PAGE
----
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Cleveland man who spent decades behind bars for a crime he didn’t commit speaks out against the death penalty

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Posted at 10:23 PM, Oct 05, 2022

CLEVELAND — A Cleveland man who was sentenced to death for a crime he didn’t commit is making good on his vow to end the death penalty in the United States.

Kwame Ajamu, formerly known as Ronnie Bridgeman, spends a lot of his time speaking about his past.

“On my 18th birthday, I sat in my death row cell in a little, bitty bunk and wondered why God had done this to me,” he told an audience at John Carroll University, Wednesday evening.

In 1975 Ajamu was accused, along with two other men, of robbing and murdering a man outside a convenience store on Cleveland’s east side. He was 17-years-old. The three men were found guilty and sentenced to death.

“To be in prison, period, is very bad for any human being, but to be in prison innocent is even worse,” he said.

After 28 years behind bars Ajamu was released on parole in 2003. He was exonerated in 2014 after an eye witness recanted his statement. In 2020, he and his codefendants reached

an $18 million dollar settlement with the city of Cleveland.

Since 2014, when he was exonerated, he has used his voice to speak out against capital punishment. He joined the group Witness to Innocence.

“We are comprised of all former-death row exonerees. Each and every one of us has been wrongfully sentenced to die and exonerated,” he said.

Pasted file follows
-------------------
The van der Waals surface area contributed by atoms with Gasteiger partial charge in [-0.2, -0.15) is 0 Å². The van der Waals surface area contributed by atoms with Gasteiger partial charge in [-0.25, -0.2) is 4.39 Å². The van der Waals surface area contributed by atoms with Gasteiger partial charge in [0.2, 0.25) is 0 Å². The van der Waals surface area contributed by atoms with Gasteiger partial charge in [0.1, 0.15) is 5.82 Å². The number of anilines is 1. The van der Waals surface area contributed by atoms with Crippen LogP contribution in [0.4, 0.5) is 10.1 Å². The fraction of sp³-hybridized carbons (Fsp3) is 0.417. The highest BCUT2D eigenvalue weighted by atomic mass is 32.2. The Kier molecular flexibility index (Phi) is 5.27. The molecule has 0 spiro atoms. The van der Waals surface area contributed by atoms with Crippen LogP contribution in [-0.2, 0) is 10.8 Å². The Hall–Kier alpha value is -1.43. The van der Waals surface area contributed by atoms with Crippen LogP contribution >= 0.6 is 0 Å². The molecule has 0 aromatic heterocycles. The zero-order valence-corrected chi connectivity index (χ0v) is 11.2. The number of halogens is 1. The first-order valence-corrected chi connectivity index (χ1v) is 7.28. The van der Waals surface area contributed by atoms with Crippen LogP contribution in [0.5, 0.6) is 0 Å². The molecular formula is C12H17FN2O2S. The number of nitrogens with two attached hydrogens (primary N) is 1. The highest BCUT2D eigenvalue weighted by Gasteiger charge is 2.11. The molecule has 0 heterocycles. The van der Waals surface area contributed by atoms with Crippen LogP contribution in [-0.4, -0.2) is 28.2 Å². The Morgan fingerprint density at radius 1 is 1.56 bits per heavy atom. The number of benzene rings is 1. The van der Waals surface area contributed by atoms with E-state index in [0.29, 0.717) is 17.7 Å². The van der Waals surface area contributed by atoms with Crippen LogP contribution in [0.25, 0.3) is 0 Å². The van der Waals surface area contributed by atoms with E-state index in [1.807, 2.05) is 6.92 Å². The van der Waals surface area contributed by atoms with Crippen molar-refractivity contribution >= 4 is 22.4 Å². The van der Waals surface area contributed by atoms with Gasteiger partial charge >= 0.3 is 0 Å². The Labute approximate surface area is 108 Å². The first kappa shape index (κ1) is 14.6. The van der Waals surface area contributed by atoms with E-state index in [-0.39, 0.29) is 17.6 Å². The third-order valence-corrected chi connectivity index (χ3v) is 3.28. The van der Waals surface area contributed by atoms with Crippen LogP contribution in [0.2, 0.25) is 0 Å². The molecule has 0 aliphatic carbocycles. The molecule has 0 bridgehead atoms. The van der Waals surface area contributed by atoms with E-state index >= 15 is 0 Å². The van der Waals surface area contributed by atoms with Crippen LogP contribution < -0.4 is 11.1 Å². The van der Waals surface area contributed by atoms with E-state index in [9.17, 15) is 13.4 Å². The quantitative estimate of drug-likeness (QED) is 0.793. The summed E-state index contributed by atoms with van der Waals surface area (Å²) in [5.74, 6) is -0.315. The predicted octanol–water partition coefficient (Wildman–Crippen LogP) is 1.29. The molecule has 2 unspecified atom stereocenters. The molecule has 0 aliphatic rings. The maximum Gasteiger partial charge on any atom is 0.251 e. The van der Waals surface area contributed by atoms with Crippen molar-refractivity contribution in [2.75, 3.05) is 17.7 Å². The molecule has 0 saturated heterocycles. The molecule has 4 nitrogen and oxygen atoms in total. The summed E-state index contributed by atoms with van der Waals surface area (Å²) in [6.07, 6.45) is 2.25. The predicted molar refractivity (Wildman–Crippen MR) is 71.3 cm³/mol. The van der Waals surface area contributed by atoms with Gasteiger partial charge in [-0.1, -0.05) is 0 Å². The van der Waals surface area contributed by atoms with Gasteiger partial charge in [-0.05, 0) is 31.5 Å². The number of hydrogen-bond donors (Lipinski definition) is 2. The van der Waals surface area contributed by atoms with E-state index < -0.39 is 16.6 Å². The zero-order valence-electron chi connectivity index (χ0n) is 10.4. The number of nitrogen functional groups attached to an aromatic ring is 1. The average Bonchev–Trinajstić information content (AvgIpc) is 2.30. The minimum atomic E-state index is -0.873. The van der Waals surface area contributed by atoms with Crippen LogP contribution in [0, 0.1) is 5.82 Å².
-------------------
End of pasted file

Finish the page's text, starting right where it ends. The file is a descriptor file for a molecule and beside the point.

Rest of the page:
Witness to Innocence has partnered with Ohioans to Stop Executions and No Death Penalty Ohio to put on the Ohio Innocence Tour, a speaking tour traveling throughout the state to educate people about the death penalty.

Jennifer Pryor works with Ohioans to Stop Executions. She said it is stories like Ajamu’s that will urge people to act and call their legislators to support House Bill 183 and Senate Bill 103, both abolish the death penalty in Ohio.

“Innocence is represented on death row and these are some of the exonerees that have experienced death row and have had nothing to do with the crimes they were accused of,” she said.

While Ohio hasn’t executed a prisoner in about 4 years, it still is an option for prosecutors to pursue. There are currently 134 inmates on death row in the state.

The ACLU of Ohio and Ohioans to Stop Executions found that although people of color make up 15% of Ohio’s population, they make up of 56% of the state’s death row.

The same study by ACLU found Death penalty trials cost taxpayers as much as $16 million per case.

“We live in a society that allows very rich people who are guilty to be treated better than innocent people without money,” said Pryor.